The Taoiseach and Northern Ireland First Minister have said the first meeting of the North South Ministerial Council in three-and-a-half years has been a very positive and open one.
The two administrations discussed ways of improving co-operation in tackling the Covid-19 pandemic and the challenges Brexit will pose for the island of Ireland.
Speaking at a press conference at Dublin Castle, Micheál Martin said: “It was a warm meeting, it was a meeting in which a wide array of views were expressed. North-South co-operation is a key priority for our Government.
“It was extensive and constructive and we had a particularly good conversation about Covid-19.”
Mr Martin said the chief medical officers in the Republic and Northern Ireland are working well together and the challenge for both north and south is keeping the community transmission low.
“There is an agreed position to try and keep working together to optimum level of co-operation north and south. We noted that on the island, the level of community transmission has been brought down to low levels and we hope to keep it there.
“There was a general discussion on Brexit and our officials have promised to engage on the technical aspects of the protocol.”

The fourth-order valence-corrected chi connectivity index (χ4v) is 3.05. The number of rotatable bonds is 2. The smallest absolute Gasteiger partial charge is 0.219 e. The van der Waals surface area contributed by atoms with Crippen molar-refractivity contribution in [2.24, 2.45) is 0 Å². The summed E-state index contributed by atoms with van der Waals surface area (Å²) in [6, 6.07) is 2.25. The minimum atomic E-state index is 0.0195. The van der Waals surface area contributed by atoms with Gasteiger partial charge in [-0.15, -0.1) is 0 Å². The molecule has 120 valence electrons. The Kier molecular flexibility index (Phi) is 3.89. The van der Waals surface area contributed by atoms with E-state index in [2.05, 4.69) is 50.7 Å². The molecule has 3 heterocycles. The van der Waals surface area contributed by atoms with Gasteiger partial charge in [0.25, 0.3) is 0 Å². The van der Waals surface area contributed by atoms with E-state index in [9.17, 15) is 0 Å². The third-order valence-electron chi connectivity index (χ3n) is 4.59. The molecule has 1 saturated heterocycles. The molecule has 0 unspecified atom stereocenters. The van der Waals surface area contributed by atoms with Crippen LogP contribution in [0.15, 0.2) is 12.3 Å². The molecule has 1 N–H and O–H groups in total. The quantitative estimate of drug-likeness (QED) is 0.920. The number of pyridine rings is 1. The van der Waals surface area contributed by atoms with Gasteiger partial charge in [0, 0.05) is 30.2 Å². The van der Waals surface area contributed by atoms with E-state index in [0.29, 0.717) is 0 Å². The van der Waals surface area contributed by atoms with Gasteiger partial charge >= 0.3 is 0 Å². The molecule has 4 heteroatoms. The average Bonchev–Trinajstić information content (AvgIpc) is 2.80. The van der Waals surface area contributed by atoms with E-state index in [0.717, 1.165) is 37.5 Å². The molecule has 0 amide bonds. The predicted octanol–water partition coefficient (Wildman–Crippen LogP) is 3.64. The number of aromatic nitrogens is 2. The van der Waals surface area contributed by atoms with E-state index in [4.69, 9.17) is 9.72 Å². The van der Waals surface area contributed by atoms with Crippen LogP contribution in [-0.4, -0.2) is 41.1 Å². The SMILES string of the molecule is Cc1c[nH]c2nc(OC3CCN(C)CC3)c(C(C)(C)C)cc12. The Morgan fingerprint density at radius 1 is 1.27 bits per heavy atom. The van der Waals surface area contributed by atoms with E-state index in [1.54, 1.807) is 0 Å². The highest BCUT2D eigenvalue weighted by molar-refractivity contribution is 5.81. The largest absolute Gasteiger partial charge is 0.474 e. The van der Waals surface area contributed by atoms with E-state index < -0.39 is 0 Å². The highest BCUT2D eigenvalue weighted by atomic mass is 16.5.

Arlene Foster described the meeting as “worthwhile and productive”.
She said: “We went some time speaking upon the United Kingdom withdrawal from the European Union and seeking to benefit and get the maximum benefit from that.
“It has been a very useful engagement today and it was good to meet with some old faces and some very new faces and I think we have had a very worthwhile and productive meeting and I look forward to greeting members of the Irish Government at our next plenary meeting in Armagh in December.
“Before then we will have a British Irish council meeting to discuss the Common Travel Area.”
Mr Martin said the Government will seek a meeting of the British Irish Council to discuss the different travel rules between Ireland and the UK.
Mrs Foster said: “Obviously we are very aware of what has been happening in England over the past few days so we do feel the need to have a conversation about the common travel areas.
“At the moment, the travel area pertains to Northern Ireland and the rest of the UK. The Republic of Ireland have decided that anyone coming from the common travel area apart from Northern Ireland will need to quarantine so we need to have discussions around that.
“In relation to international travel, there is a need for a discussion on the location of international travellers as they come through Dublin as there is good sharing of information.”
She said she would much prefer people from Northern Ireland to holiday at home this year, and people should acknowledge that they may have to quarantine if they are returning from abroad.
She said: “We had to act in relation to Spain, and Luxembourg has gone on the red list too. What we have said to people in our travel advisory is clear, we would much prefer if people stayed at home and had a ‘staycation’ and discover parts of Northern Ireland they have not been to in a while.”